It wasn’t a pretty sight. I mean, I was eight months pregnant. And crying. And of course when you’re eight months pregnant you’re beautiful. And you may cry a lot. But this was not that.
At eight months pregnant, I was standing in a sterile room at the veterinarian’s office. I was crying over my kitty Moses. He had a fatty liver and the complications from that led to an infection that spread to his brain. This all happened so quickly. I fed him by hand twice a day for about a week, but he wasn’t tolerating it. And now he was sedated because he had become rabid. My poor Mo-Moish (as my then 2-and-a-half-year-old pronounced it).
Why was I the one doing it? Why not the husband? The husband was with the toddler who was asleep in the car. And I wanted to do this. I mean, everything in my genetic DNA was programming me to nurture right now. To imminently give birth and keep a small adorable thing alive. This cat was an unknowing extension of my unborn child, and I needed to be there for this.
I wept like you do when you have to put your kitty down. Picture it however you want to; I was super pregnant, weeping over the corpse of a cat. It was horrible.
“Mo-moish?” Miles asked when we got home.
“Mo-moish died. That means he can’t come back.”
“Mo-moish?” he asked again, as if asking again would make me answer differently; perhaps with words he understood.
“Mo-moish is gone.”
For nights, the grief of our other cat, the beloved hairless wonder named Esau, filled the house and surpassed my sadness. A Peterbald cat who “talks” as a feature of his awesomeness, Esau wandered the house moaning like a mother who had lost an infant for days on end. He wailed and paced and grieved as I prepared for a new baby who would be born in this house of a grieving hairless cat, a toddler who did not understand, and a very hormonal me.
The vet alerted us that since Esau attaches more to humans than even other cats, introducing a tiny sweet-smelling baby might mean he would find his new bestie. And indeed, he did.
When I labored on the living room floor, Esau hid. But as soon as the baby was born, Esau was, indeed, very attached. He napped next to the new baby the day of the bris right up next to his tiny head. Throughout the years of baby Fred’s life, Esau slept next to him many a night. As it turned out, Fred inherited his namesake’s distaste for cats to some extent; I would catch him like my grandfather z”l, whom he is named for, shooing away the cat when he didn’t want to be bothered.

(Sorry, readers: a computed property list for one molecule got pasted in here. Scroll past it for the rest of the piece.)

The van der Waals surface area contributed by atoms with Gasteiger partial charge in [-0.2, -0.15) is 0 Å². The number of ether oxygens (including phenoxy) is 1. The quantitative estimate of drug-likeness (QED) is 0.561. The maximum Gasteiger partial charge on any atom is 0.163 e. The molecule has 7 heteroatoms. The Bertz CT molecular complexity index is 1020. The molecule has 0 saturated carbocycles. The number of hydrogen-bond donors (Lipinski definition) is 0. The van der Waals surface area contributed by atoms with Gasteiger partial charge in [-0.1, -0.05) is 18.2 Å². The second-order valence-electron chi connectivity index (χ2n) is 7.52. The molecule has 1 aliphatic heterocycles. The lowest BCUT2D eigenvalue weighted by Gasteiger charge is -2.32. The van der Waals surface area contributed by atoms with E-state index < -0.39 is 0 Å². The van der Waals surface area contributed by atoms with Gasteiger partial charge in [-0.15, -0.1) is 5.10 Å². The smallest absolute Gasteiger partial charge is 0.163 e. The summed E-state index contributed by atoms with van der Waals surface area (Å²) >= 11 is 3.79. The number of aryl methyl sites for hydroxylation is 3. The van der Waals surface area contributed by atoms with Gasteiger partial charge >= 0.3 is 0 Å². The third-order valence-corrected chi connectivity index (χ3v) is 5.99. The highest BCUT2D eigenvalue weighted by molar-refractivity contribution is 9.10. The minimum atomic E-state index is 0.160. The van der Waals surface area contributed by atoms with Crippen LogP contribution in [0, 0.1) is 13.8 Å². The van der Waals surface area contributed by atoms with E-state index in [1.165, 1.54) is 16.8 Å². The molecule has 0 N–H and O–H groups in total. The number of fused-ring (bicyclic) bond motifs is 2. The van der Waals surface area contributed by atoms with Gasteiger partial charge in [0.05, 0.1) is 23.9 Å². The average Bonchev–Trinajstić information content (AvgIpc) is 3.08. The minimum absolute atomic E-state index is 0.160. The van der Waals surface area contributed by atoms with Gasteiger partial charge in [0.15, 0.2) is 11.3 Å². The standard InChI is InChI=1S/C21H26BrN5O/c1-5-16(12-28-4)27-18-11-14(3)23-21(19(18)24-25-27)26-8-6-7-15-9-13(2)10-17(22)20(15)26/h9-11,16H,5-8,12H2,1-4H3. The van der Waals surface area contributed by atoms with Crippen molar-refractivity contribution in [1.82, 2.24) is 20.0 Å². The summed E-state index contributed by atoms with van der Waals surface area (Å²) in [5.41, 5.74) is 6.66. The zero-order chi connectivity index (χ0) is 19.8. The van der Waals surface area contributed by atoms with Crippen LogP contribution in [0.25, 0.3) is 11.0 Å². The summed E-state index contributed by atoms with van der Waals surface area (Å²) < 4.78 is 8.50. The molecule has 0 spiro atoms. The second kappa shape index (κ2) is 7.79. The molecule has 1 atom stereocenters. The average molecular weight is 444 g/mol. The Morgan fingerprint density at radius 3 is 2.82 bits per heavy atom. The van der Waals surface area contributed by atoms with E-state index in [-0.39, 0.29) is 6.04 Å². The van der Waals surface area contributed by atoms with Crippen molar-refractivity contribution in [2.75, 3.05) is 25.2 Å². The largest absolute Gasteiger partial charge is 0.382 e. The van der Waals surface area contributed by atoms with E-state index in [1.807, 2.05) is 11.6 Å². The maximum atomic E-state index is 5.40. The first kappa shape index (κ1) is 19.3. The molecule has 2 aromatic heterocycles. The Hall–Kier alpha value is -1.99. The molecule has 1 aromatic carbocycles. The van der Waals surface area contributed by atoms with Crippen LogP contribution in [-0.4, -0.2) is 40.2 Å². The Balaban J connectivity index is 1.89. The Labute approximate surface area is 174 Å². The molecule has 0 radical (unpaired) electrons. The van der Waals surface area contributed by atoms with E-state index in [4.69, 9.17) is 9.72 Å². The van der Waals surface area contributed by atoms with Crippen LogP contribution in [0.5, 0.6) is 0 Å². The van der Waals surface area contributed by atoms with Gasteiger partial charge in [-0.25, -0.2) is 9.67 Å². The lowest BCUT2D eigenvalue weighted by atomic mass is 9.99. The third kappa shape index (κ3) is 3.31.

And so, as it goes with so much of parenting and so much of life, all of these hidden lessons emerged as life carried on as I made other plans.
Pet loss sucks. Losing Moses with no real advance notice was very, very difficult. It has a definite sense of unfairness about it, that kind of loss. And although you can never truly prepare for loss, sickness and degeneration are things we process as we prepare in our own way for loss. Losing your furry non-human child is not the same as losing a human. But the bond and the companionship and the memories are powerful and meaningful.
Pregnancy makes you everyone’s mother. At least I felt that way. I felt so much emotional capacity. I cried for squirrels on the side of the road smooshed by cars moving too fast to stop. I cried for homeless people on the freeway off-ramp—they were someone’s child.
I don’t often feel like a grown up, but a pet dying makes you feel like a grown up pretty darn fast. And being the mom of a toddler and about to pop with No. 2 makes you feel like a very mature person when you’re also juggling euthanizing your cat. I didn’t want those lessons. But these are the ones I’ve been given.
Moses is but a memory now. Miles sees pictures and remembers how he used to turn on the faucet for Moses, who was fond of drinking straight from the bathtub tap. Esau was laid to his eternal rest a few summers ago. We wept tears onto his leathery bald skin as we delivered his final kisses as he passed from an enlarged heart—almost twice the size it should be.
Indeed, our pets are our children who can’t speak words. They teach us compassion and friendship. Our cats raised my sons with me and alongside me. We all are a family. We will always be a family.